The Latest on Colombia's presidential election (all times local):

4 p.m.

Polls in Colombia have closed in a first round of voting for president that drew millions of people to the ballot box.

Voters now await the results in a polarizing contest that pit candidates for and against the nation's peace process against one another.

The race is the first in Colombia's recent history in which candidates rallied voters on issues like the economy instead of how to defeat leftist rebels.

Rebels with the former Revolutionary Armed Forces of Colombia signed a contentious peace accord with the government in 2016.

Front-runner conservative Ivan Duque is pledging to make "corrections" to aspects of the accord including to amnesty terms for former guerrillas.

He would need more than 50 percent of the vote to avoid a run-off election in June.


1: 20 p.m.

For decades, Colombians voted with an eye on the bloody conflict with leftist rebels that dominated their country and politics.

But on Sunday they were casting their ballots in the first presidential election since the signing of a peace accord with the nation's biggest rebel group to end the conflict and were weighing issues like corruption, inequality, crime and relations with their crisis-plagued neighbor Venezuela.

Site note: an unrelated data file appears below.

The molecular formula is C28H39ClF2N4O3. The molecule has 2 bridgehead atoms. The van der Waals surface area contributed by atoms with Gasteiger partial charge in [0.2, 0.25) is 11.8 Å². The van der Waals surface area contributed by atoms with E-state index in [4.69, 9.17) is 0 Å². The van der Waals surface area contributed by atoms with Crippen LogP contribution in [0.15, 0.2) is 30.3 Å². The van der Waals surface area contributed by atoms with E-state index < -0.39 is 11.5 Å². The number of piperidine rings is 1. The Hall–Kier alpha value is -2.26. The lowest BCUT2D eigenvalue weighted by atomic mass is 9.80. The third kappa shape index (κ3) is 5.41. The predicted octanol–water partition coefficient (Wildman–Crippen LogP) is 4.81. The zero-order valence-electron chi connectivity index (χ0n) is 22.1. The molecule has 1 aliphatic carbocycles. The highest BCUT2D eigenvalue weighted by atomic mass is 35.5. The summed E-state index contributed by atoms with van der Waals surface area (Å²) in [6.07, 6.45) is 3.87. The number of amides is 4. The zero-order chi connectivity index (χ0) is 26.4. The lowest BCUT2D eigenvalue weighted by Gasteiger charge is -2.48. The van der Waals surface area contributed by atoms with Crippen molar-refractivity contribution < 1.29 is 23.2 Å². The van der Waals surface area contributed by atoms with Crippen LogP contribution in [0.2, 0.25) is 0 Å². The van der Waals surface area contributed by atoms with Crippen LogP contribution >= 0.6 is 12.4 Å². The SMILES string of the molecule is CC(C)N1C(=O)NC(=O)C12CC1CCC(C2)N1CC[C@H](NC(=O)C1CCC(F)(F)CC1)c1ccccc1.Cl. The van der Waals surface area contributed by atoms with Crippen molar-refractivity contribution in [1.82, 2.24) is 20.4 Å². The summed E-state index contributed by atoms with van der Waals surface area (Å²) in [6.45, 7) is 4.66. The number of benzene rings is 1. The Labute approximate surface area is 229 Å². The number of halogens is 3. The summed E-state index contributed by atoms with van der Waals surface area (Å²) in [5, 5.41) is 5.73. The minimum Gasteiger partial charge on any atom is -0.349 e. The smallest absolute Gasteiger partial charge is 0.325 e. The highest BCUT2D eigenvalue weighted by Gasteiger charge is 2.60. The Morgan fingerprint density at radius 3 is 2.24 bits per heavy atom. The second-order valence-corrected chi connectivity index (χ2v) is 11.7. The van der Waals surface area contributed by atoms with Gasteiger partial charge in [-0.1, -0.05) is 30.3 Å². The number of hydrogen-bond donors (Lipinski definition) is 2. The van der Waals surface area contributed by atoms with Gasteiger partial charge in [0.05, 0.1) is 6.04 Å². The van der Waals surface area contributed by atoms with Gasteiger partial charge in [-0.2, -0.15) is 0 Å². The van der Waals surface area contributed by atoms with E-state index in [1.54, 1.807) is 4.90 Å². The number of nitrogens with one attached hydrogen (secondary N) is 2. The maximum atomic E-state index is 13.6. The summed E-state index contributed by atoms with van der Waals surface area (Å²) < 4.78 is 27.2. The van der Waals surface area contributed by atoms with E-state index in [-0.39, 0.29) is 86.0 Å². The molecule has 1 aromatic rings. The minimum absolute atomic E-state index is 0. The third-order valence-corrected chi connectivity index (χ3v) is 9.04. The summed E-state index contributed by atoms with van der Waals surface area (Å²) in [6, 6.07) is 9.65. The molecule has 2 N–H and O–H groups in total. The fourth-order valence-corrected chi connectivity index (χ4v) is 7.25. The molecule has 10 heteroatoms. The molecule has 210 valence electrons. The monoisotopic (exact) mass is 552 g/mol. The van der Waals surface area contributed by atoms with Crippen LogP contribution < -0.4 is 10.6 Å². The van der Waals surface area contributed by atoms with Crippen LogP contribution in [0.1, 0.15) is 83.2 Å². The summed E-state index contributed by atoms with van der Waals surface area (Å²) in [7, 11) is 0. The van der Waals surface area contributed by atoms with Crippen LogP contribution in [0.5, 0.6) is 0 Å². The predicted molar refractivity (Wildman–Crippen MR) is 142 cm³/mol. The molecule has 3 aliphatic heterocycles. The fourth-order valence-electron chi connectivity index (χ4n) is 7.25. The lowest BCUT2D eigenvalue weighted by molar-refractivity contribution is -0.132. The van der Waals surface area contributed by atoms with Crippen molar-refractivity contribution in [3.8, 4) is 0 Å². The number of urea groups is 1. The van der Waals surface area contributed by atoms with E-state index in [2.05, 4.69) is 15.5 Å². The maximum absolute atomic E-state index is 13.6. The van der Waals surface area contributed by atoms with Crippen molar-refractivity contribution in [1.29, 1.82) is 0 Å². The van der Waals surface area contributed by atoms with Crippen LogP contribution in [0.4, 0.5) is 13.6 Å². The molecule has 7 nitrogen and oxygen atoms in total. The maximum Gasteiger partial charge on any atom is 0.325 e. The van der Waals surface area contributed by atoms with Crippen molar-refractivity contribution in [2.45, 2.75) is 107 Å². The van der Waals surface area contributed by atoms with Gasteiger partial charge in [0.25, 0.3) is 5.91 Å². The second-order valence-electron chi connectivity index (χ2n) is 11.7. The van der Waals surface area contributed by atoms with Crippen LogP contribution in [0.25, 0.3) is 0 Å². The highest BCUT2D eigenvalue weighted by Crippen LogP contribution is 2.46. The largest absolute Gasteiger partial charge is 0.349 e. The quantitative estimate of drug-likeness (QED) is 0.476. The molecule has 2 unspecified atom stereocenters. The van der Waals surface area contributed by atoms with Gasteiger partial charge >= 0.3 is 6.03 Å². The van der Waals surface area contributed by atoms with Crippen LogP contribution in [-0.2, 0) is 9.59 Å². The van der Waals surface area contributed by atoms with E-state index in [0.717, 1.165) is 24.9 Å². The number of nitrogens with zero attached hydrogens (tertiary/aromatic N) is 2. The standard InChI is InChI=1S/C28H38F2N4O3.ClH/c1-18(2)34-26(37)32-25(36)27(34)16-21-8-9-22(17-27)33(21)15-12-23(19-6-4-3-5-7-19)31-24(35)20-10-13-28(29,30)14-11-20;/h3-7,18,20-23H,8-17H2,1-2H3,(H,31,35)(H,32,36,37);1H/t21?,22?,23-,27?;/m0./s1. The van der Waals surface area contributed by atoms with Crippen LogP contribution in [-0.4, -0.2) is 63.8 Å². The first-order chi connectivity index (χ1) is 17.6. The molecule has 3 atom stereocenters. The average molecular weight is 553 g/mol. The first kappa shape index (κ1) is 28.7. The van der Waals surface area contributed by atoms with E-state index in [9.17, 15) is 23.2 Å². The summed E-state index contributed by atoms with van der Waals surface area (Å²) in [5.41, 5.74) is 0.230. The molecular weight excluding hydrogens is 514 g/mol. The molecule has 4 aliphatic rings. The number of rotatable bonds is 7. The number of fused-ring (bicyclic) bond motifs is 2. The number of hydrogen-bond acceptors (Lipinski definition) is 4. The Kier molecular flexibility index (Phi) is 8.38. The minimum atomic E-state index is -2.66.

The two leading candidates have presented dramatically different visions for both Colombia's economic model and the future of its divisive peace process in a polarizing campaign driven by a wave of anti-establishment sentiment.

Leading the polls is conservative former senator Ivan Duque, the protege of former President Alvaro Uribe, the chief critic of the peace deal, but surveys suggest he is unlikely to get the more than 50 percent of votes required to avoid a June runoff. He's being chased by Gustavo Petro, a former guerrilla and ex-Bogota mayor, whose rise has triggered business concerns he would push Colombia toward the left and rattle markets.